However, in the Ukrainian public debate some experts are skeptical about the effects of the liberalization. “If we now remove all the restrictions on the movement of capital, then we can have two alternatives for the further development of the situation. Either we will be flooded by a wave of incoming investment or we will experience an outflow of capital. Given our situation, it is highly doubtful that these mythical tens of billions of dollars will be coming our way. What instruments would be used to absorb the inflow of these funds? How would such a small economy digest these funds? What will most likely happen is an outflow of capital, which is exactly what happened with our work force after the EU abolished the visa requirements,”said the economist Alexey Kushch.

A chance for Poland

Poland could turn out to be one of the main beneficiaries of the changes, provided that its financial system will be able to swiftly develop the appropriate instruments necessary to take advantage of this opportunity. According to Ukrainian commentators, one can expect that the Ukrainians will try to take their foreign currency savings, previously stashed in their homes, and legally invest them abroad. The experts are pointing to three potential destinations for the capital flowing out of Ukraine. The first are bank deposits in the stable banks of EU member states. The second are the stock exchanges. The third are private pension funds and pension schemes. The latter are seen as attractive in light of the complete collapse of the Ukrainian pension system, as a result of which today’s 20 and 30 year old persons have almost no chance of receiving retirement pensions in their own country.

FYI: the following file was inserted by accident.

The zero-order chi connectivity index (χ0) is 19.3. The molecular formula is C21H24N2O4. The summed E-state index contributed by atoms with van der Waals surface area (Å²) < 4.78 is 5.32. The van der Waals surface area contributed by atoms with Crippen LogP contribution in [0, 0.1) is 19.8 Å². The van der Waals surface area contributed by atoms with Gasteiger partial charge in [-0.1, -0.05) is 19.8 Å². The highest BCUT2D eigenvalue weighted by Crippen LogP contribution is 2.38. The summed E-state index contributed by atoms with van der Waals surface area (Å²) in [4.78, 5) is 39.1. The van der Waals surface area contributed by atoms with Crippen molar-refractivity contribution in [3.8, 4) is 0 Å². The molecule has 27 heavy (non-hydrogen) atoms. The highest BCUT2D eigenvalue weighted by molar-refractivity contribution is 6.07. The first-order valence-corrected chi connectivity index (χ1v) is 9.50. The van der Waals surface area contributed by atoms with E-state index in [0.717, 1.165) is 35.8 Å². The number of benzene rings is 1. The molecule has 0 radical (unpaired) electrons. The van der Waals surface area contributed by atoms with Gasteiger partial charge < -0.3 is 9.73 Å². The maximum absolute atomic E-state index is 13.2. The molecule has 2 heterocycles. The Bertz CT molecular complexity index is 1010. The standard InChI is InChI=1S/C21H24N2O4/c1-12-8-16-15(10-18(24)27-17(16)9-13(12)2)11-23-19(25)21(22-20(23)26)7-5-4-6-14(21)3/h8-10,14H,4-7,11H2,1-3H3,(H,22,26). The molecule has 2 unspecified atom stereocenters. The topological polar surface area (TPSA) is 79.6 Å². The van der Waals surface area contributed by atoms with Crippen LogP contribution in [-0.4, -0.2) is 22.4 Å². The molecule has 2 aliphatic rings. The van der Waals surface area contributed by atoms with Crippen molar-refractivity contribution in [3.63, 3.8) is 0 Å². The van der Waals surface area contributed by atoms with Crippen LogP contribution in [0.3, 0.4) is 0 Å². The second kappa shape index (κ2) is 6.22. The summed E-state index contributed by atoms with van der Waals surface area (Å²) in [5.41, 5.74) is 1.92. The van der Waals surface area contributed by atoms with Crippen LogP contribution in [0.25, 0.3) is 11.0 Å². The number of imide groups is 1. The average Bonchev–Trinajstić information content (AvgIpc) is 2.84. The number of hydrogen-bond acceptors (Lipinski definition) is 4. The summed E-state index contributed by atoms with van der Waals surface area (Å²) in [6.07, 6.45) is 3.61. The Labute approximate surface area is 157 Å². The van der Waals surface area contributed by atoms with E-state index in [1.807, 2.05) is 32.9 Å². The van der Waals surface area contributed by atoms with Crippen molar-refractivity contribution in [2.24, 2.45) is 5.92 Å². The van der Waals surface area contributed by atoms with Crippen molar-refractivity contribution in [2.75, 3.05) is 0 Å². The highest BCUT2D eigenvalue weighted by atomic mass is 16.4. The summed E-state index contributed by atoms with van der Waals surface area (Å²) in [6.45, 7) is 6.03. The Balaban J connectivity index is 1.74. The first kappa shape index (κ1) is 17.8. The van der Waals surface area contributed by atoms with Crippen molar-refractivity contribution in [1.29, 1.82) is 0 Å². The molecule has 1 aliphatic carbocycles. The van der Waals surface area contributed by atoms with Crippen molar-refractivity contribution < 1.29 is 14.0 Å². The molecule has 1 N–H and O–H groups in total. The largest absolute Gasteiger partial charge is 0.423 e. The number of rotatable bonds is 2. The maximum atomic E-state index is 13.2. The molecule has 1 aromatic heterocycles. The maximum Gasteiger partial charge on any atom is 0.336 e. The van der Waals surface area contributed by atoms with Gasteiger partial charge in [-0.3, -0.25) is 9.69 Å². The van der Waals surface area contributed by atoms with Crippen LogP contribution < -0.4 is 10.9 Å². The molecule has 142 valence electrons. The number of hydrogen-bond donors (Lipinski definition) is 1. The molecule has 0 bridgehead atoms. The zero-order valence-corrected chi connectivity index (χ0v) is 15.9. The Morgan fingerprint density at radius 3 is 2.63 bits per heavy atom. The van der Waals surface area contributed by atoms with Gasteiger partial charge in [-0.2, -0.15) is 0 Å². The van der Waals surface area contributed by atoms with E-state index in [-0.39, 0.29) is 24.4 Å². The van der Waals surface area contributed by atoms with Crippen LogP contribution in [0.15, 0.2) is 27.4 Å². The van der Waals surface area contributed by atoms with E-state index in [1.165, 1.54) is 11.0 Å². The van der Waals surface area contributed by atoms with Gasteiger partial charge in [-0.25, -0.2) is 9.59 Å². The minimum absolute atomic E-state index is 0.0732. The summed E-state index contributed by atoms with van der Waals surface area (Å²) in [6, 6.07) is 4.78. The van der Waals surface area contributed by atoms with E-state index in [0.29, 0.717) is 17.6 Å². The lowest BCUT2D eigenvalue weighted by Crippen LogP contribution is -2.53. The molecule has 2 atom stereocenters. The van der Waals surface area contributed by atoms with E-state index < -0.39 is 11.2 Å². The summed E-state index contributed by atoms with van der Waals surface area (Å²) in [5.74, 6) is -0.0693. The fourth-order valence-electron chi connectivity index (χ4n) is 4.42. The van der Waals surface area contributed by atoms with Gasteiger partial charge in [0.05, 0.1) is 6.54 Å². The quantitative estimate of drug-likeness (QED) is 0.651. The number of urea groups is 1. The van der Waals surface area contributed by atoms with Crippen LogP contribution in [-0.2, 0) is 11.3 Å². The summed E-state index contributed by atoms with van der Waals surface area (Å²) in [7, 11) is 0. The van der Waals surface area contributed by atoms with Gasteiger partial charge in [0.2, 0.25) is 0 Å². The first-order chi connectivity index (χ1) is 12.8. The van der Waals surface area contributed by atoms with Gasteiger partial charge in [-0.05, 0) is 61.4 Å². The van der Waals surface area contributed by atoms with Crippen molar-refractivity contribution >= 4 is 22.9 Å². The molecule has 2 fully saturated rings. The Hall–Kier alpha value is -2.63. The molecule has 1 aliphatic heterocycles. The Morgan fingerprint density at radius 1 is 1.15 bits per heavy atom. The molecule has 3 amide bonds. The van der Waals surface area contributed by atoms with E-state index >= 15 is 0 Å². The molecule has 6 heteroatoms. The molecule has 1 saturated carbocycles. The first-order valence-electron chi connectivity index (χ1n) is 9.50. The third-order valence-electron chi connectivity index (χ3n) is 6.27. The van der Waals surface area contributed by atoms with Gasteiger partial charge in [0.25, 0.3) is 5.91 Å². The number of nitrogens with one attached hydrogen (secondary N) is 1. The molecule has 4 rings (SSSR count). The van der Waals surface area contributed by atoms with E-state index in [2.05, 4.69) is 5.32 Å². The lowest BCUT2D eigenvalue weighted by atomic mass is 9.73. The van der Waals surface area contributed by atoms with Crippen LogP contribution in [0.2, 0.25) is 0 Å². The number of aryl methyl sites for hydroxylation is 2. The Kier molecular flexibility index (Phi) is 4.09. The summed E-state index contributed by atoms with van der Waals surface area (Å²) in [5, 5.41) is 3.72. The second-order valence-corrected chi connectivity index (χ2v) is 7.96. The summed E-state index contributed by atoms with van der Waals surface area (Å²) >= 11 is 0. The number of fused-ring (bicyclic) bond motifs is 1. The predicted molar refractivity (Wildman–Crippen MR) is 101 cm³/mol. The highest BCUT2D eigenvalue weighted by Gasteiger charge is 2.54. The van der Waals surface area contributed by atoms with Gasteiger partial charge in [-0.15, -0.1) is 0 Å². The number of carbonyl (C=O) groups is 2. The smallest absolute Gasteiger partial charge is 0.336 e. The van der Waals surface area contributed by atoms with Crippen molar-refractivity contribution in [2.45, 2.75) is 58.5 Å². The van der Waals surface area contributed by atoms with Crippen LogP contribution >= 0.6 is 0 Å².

That, in turn, provides a chance, among others, for Polish banks and for the Warsaw Stock Exchange, which may soon experience the inflow of the previously frozen funds from Ukraine. The amounts that are at stake are pretty considerable — according to the NBU, Ukrainians keep savings of USD30-50bn in cash, outside the banking system. According to the estimates of the Taxpayers Association of Ukraine, the value of savings kept “under the mattress” could reach USD60-100bn.

We can also expect increased activity in the real estate market. A Ukrainian citizen wishing to buy an apartment in Poland will now be able to do so legally, without having to obtain a special license from the NBU — for money that was previously kept at home. According to NBP estimates, during the past year alone a total of PLN11.7bn, i.e. more than USD3bn, was transferred from Poland to Ukraine in the form of remittances sent by the Ukrainians working in Poland (read more). The new regulations will provide an opportunity for the Polish economy to absorb at least some of these funds.

Changes in borrowing regulations

The decision on currency liberalization was followed by further reforms. In mid-July 2018, the NBU decided to liberalize the acquisition of foreign loans by private entities. A complicated bureaucratic procedure, during which a borrower had to present an entire package of documents to the central bank and then wait for their analysis and for the final approval of the central bank, will now be withdrawn. Instead, loan agreements concluded with foreign creditors in foreign currencies will now be simply registered in an automated procedure by a commercial bank authorized by the NBU.

However, the reality for entrepreneurs in Ukraine is not as rosy as they would like. While the parliament decided to pursue currency liberalization, the NBU introduced changes in banking secrecy regulations which allow the banks to disclose such data during the exercise of foreign exchange supervision. In practice this means that after the implementation of the changes introduced by the central bank, the prosecutor’s office, the police, the special services, and the tax administration will be able to gain access to a company’s financial dealings and will be able to check how much money was credited to its accounts.

While the request for the disclosure of data, submitted to the bank operating the given company’s account, will have to be justified, no criteria have been provided for the assessment of the legitimacy of such requests. This means that virtually any reason given in a request for waiving the banking secrecy will have to be deemed legitimate. Ukrainian entrepreneurs are already worried that the information provided in this way by the banks could be used by the law enforcement services for the purpose of extortions.